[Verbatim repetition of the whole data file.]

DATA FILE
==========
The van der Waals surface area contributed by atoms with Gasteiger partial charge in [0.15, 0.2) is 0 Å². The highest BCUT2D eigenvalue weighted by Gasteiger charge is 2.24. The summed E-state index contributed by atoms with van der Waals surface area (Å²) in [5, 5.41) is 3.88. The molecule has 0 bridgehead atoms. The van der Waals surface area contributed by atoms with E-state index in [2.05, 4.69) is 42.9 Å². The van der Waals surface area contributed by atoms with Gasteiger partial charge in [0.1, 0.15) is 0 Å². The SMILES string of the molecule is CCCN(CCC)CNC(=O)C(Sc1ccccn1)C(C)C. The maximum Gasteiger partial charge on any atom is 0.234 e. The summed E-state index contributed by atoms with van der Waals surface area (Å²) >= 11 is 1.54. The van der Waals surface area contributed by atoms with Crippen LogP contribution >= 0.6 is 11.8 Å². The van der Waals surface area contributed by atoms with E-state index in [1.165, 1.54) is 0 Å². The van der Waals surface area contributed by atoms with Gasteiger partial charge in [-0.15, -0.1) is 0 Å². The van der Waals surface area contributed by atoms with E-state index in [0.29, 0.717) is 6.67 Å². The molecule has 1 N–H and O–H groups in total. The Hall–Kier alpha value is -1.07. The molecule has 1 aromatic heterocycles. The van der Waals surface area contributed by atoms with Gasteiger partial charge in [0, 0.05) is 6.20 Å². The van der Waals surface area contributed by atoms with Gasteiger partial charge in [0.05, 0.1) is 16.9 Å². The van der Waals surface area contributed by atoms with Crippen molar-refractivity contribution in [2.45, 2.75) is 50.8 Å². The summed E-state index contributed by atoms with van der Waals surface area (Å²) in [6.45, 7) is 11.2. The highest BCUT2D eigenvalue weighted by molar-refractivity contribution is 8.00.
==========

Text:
The van der Waals surface area contributed by atoms with Gasteiger partial charge in [0.15, 0.2) is 0 Å². The highest BCUT2D eigenvalue weighted by Gasteiger charge is 2.24. The summed E-state index contributed by atoms with van der Waals surface area (Å²) in [5, 5.41) is 3.88. The molecule has 0 bridgehead atoms. The van der Waals surface area contributed by atoms with E-state index in [2.05, 4.69) is 42.9 Å². The van der Waals surface area contributed by atoms with Gasteiger partial charge in [0.1, 0.15) is 0 Å². The SMILES string of the molecule is CCCN(CCC)CNC(=O)C(Sc1ccccn1)C(C)C. The maximum Gasteiger partial charge on any atom is 0.234 e. The summed E-state index contributed by atoms with van der Waals surface area (Å²) >= 11 is 1.54. The van der Waals surface area contributed by atoms with Crippen LogP contribution >= 0.6 is 11.8 Å². The van der Waals surface area contributed by atoms with E-state index in [1.165, 1.54) is 0 Å². The van der Waals surface area contributed by atoms with Gasteiger partial charge in [-0.15, -0.1) is 0 Å². The van der Waals surface area contributed by atoms with E-state index in [0.29, 0.717) is 6.67 Å². The molecule has 1 N–H and O–H groups in total. The Hall–Kier alpha value is -1.07. The molecule has 1 aromatic heterocycles. The van der Waals surface area contributed by atoms with Gasteiger partial charge in [0, 0.05) is 6.20 Å². The van der Waals surface area contributed by atoms with Gasteiger partial charge in [0.05, 0.1) is 16.9 Å². The van der Waals surface area contributed by atoms with Crippen molar-refractivity contribution in [2.45, 2.75) is 50.8 Å². The summed E-state index contributed by atoms with van der Waals surface area (Å²) in [6.45, 7) is 11.2. The highest BCUT2D eigenvalue weighted by molar-refractivity contribution is 8.00.